eyes on the U.S.

How Airbus Plans To Cash In On Its Alabama Gamble

The European airplane giant has just opened its first U.S. assembly plant in Mobile, Alabama. Airbus is banking on lower labor costs and an aging American aircraft fleet.

The inauguration of Airbus plant in Mobile on Sep. 14.
The inauguration of Airbus plant in Mobile on Sep. 14.
Bruno Trévidic

PARIS â€" Was it wise to invest $600 million to build an A320 assembly plant just to be able to win a few more orders in what used to be the exclusive territory of its chief rival, Boeing?

Fabrice Brégier, the CEO of Airbus, has no doubt. Sure, there was the attraction of both lower employee benefit costs and lower tax rates in Alabama than in Europe, as well as the advantages to increased production in dollars to guard against currency fluctuations.

But most of all, it’s the unique prospects of the American market that convinced Airbus to set up shop in Mobile, Alabama. “The social costs didn’t come into consideration,” the Airbus CEO says. “Otherwise, we would have gone to Mexico.”

Even if air traffic increases by only 2% in North America, the region will still remain the world’s most important aeronautics market for a long time to come. According to the latest study by Airbus, U.S. companies, which have the oldest fleet in the world after those in Africa, will need 5,880 new aircrafts over the next 20 years, including 4,730 single aisle aircraft, for a total value of $751 billion.

Yet, still today, Airbus’ market share in North America is only 20%, against 50% globally. If, as the European aircraft manufacturer hopes, making planes in the U.S. allows it to gain so much as 10 market share points over 20 years, the $600 million invested in Mobile will easily pay for itself.

The outstanding question remains: will the “Made in America” feature of the Airbus output make the difference? Airbus notes that since the announcement of the project in 2012, it has won bids on 40% of American orders.

Still, nothing proves that these results are linked to the Alabama project. Delta Airlines, the geographically-closest to Alabama, did indeed order 30 A321s from Airbus, but also about 100 B737s from Boeing. United also preferred the Boeing 737. As for Airbus’ biggest order â€" 260 A320s from American Airlines â€"it came before the Mobile announcement.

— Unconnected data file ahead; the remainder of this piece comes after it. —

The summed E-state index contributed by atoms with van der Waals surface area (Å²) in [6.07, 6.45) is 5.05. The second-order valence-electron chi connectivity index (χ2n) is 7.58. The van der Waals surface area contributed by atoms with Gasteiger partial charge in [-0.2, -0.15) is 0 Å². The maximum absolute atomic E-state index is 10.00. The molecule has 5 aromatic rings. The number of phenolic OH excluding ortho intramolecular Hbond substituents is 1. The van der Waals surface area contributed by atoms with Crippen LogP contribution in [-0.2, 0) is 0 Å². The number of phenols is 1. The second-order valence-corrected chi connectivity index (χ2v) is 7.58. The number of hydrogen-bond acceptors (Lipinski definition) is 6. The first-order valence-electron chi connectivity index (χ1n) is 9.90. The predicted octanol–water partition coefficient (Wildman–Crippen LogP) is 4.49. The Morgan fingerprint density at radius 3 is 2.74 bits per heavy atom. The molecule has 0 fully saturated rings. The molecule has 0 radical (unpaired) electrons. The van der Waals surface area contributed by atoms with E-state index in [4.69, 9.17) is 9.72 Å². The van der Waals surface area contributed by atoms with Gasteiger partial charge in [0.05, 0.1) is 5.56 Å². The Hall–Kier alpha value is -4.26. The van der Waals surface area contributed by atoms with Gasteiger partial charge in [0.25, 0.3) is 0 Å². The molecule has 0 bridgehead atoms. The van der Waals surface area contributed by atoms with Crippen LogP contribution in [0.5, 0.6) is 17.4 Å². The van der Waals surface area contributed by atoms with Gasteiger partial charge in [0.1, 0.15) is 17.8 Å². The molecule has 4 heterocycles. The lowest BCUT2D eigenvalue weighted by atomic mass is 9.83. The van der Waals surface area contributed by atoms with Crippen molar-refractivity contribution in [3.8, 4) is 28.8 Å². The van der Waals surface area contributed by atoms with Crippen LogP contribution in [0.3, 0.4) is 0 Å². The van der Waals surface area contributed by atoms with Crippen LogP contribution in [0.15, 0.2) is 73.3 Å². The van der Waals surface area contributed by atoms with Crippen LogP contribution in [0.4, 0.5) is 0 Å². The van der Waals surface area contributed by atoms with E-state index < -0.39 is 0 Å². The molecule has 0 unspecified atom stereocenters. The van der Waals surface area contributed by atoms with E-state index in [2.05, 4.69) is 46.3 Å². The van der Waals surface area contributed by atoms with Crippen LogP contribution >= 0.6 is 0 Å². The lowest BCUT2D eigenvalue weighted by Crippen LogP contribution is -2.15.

Lunch still included

But what seems certain is the fact that making planes in the U.S., under the same conditions as its rival Boeing, can’t do any harm. These basic economics also appear clear to Boeing, which has just announced that it will open its first industrial site in China, to produce the interior fittings of its 737.

Despite the additional price of transporting parts, the Mobile plant, will eventually be as competitive as the large plant in Toulouse, France, which CEO Brégier says comes thanks most of all to the difference in staff costs.

In the event of a drop off in activity, Airbus will have an adjustment variable that offers endlessly fewer constraints than those faced in European industrial policy. Despite efforts by IAM, the major industrial union, to establish itself there, there are still no unions in Mobile and labor protections are still far fewer. The employer doesn’t even have to pay for employees’ lunch breaks.

Airbus hasn’t gone that far, but it is clear that the aircraft manufacturer will be far less reluctant to hire new workers in Alabama than it would be in France or Germany.

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A Mother In Spain Denied Child Custody Because She Lives In Rural Area

A court in Spain usurps custody of the one-year-old boy living with his mother in the "deep" part of the Galicia region, forced to instead live with his father in the southern city of Marbella, which the judge says is "cosmopolitan" with good schools and medical care. Women's rights groups have taken up the mother's case.

A child in Galician countryside

Laure Gautherin

A Spanish court has ordered the withdrawal of a mother's custody of her one-year-old boy because she is living in the countryside in northwestern Spain, where the judge says the child won't have "opportunities for the proper development of his personality."

The case, reported Monday in La Voz de Galicia, has sparked outrage from a women's rights association but has also set off reactions from politicians of different stripes across the province of Galicia, defending the values of rural life.

Judge María Belén Ureña Carazo, of the family court of Marbella, a city on the southern coast of 141,000 people, has ordered the toddler to stay with father who lives in the city rather than with his mother because she was living in "deep Galicia" where the child would lack opportunities to "grow up in a happy environment."

Front page of La Voz de Galicia - October 25, 2021

Front page of La Voz de Galicia - Monday 25 October, 2021

La Voz de Galicia

Better in a "cosmopolitan" city?

The judge said Marbella, where the father lives, was a "cosmopolitan city" with "a good hospital" as well as "all kinds of schools" and thus provided a better environment for the child to thrive.

The mother has submitted a formal complaint to the General Council of the Judiciary that the family court magistrate had acted with "absolute contempt," her lawyer told La Voz de Galicia.

The mother quickly accumulated support from local politicians and civic organizations. The Clara Campoamor association described the judge's arguments as offensive, intolerable and typical of "an ignorant person who has not traveled much."

The Xunta de Galicia, the regional government, has addressed the case, saying that any place in Galicia meets the conditions to educate a minor. The Socialist party politician Pablo Arangüena tweeted that "it would not hurt part of the judiciary to spend a summer in Galicia."

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